Home > Feature

Entirely pre-recorded dramas not suitable for romances: KBS official

  • Published : Aug 12, 2016 - 16:45
  • Updated : Aug 12, 2016 - 16:45

The much touted practice of filming an entire TV drama before its first broadcast may not be suitable for romances, a senior broadcasting official has said, alluding to the lackluster performance of "Uncontrollably Fond."

Jung Sung-hyo, the head of KBS TV's drama department, told reporters Thursday he learned a lot about the pros and cons of the practice while producing "Descendants of the Sun" and "Uncontrollably Fond," both of which aired simultaneously in South Korea and China.

This image shows a poster of "Descendants of the Sun" (L) and a poster for "Uncontrollably Fond." (Yonhap)
"I think romance dramas will be better off without advance production," he said during a meeting with reporters at a restaurant in Seoul. "Like 'Winter Sonata,' I think it will be better (filming live) even if it calls for all-nighters."

The drama guru was referring to the hit 2002 TV series starring Bae Yong-joon and Choi Ji-woo, which has often been credited with starting "hallyu," or the Korean Wave, a term for the spread of Korean pop culture worldwide.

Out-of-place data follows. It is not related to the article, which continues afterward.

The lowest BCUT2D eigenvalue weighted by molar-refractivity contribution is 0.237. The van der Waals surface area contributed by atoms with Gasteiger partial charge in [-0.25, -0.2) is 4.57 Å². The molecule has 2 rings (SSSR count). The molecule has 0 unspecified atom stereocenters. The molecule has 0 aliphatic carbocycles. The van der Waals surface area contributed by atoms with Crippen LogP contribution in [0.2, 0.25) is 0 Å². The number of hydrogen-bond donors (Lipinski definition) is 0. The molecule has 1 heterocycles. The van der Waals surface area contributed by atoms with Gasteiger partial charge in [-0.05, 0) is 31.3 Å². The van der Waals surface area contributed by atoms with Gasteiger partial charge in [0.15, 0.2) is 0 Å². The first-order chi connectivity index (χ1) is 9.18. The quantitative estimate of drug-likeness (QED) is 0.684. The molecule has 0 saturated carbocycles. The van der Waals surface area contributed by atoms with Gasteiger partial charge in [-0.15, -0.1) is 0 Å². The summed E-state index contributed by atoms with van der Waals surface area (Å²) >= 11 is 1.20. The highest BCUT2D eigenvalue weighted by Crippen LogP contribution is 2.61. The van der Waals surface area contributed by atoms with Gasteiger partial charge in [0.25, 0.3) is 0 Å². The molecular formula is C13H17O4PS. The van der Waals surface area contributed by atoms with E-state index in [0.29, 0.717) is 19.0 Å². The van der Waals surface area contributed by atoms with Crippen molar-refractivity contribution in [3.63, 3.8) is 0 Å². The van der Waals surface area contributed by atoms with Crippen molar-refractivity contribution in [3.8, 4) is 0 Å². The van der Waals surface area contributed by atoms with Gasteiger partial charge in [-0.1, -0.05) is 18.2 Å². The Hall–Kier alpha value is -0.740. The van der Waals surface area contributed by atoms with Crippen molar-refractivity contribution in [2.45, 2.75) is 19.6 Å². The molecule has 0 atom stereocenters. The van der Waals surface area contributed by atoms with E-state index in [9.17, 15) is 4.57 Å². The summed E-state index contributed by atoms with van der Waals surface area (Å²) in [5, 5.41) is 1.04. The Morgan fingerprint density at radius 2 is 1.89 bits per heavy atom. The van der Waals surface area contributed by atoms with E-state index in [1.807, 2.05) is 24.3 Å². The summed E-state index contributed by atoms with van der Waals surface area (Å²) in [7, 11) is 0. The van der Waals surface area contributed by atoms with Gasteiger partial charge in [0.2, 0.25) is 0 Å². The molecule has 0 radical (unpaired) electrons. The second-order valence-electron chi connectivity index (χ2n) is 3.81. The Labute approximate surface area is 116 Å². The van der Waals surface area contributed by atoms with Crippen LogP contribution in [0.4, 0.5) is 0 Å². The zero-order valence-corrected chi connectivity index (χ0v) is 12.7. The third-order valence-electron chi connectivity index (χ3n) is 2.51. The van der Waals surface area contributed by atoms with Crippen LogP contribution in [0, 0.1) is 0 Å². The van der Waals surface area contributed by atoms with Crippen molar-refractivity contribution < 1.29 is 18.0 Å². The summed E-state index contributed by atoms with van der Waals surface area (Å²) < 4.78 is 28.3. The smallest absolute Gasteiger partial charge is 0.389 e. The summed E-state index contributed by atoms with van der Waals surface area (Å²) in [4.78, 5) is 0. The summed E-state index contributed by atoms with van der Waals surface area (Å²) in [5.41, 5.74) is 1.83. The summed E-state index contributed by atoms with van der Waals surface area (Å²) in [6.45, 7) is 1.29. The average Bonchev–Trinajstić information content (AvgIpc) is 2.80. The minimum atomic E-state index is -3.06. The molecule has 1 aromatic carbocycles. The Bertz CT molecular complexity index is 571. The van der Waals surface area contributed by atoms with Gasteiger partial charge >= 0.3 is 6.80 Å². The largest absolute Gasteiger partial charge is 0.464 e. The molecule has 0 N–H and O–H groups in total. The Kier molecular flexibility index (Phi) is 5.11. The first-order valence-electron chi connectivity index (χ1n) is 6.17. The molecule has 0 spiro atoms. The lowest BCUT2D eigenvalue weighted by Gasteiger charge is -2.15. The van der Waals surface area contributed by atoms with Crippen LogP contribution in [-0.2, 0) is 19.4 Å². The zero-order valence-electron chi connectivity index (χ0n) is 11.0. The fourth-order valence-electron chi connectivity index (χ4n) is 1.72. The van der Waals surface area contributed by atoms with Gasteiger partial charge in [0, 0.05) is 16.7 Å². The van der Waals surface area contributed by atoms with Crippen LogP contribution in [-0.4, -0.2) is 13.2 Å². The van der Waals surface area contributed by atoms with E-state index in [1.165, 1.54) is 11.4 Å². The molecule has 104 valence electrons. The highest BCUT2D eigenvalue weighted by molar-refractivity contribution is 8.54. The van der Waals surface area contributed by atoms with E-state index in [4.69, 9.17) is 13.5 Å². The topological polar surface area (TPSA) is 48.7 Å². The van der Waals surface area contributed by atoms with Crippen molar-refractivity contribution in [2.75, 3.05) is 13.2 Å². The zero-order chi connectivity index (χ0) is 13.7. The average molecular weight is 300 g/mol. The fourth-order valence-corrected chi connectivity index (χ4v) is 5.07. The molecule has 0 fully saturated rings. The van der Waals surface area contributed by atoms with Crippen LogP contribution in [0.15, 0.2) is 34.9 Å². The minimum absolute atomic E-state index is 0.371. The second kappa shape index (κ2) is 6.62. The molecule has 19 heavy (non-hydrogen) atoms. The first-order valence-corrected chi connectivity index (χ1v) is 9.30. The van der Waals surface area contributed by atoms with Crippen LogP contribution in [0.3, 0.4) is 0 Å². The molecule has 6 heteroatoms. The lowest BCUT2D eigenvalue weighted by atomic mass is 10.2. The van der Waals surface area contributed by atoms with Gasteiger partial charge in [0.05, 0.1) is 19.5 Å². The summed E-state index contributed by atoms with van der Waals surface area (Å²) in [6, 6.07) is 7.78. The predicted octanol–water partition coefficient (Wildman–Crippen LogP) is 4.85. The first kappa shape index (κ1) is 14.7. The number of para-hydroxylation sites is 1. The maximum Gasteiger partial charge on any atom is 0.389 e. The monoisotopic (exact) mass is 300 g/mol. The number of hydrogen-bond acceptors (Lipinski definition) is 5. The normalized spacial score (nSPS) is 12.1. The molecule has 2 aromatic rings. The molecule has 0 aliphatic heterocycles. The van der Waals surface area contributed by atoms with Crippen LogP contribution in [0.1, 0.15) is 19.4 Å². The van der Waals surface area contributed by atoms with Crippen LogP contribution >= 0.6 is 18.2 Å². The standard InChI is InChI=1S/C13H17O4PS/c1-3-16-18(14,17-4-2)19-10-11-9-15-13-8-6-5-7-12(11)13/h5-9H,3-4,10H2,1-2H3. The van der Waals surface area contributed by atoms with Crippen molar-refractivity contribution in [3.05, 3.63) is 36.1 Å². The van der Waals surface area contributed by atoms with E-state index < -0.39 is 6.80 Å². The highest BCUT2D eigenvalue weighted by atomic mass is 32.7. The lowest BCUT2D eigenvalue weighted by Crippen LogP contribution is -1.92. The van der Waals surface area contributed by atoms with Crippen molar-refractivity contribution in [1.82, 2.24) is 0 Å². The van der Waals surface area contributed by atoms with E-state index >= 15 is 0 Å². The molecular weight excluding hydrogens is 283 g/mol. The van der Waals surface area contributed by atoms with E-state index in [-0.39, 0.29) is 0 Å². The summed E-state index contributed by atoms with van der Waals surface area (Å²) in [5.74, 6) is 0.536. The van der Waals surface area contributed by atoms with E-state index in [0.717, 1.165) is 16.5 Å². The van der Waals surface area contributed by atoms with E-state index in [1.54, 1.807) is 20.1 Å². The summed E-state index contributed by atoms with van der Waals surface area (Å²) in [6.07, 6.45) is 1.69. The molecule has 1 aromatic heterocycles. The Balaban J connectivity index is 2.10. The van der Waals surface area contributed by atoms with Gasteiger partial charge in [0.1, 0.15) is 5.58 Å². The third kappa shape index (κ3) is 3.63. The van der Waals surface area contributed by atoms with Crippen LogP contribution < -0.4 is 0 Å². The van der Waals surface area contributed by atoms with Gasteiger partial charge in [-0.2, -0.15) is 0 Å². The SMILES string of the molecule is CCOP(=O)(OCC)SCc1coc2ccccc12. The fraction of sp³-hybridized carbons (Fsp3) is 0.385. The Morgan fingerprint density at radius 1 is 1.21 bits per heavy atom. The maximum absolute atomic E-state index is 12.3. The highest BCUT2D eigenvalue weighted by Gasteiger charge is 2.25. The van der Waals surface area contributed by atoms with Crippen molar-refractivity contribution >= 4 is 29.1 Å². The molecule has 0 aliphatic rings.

"Descendants of the Sun" took the hallyu market by storm early this year, surpassing 30 percent in nationwide viewership and boosting South Korea's presence in China's entertainment industry.

While the drama revolved around the protagonists' romance, a large portion of it was also devoted to portraying an armed conflict and natural disasters in a foreign setting.

Many analysts attributed the series' success to the fact that it was entirely shot before it aired, which made it possible to undergo China's prior screening ahead of broadcast.

In South Korea, most dramas are filmed one episode at a time. That helps producers reflect the sentiments of viewers in real time and sometimes change the ending to meet viewers' demands.

"Uncontrollably Fond," starring heartthrobs Kim Woo-bin and Bae Suzy, is past its halfway point, with 12 out of 20 episodes having gone on air. Viewership has hovered around 10 percent. (Yonhap)

Most Read Stories : Week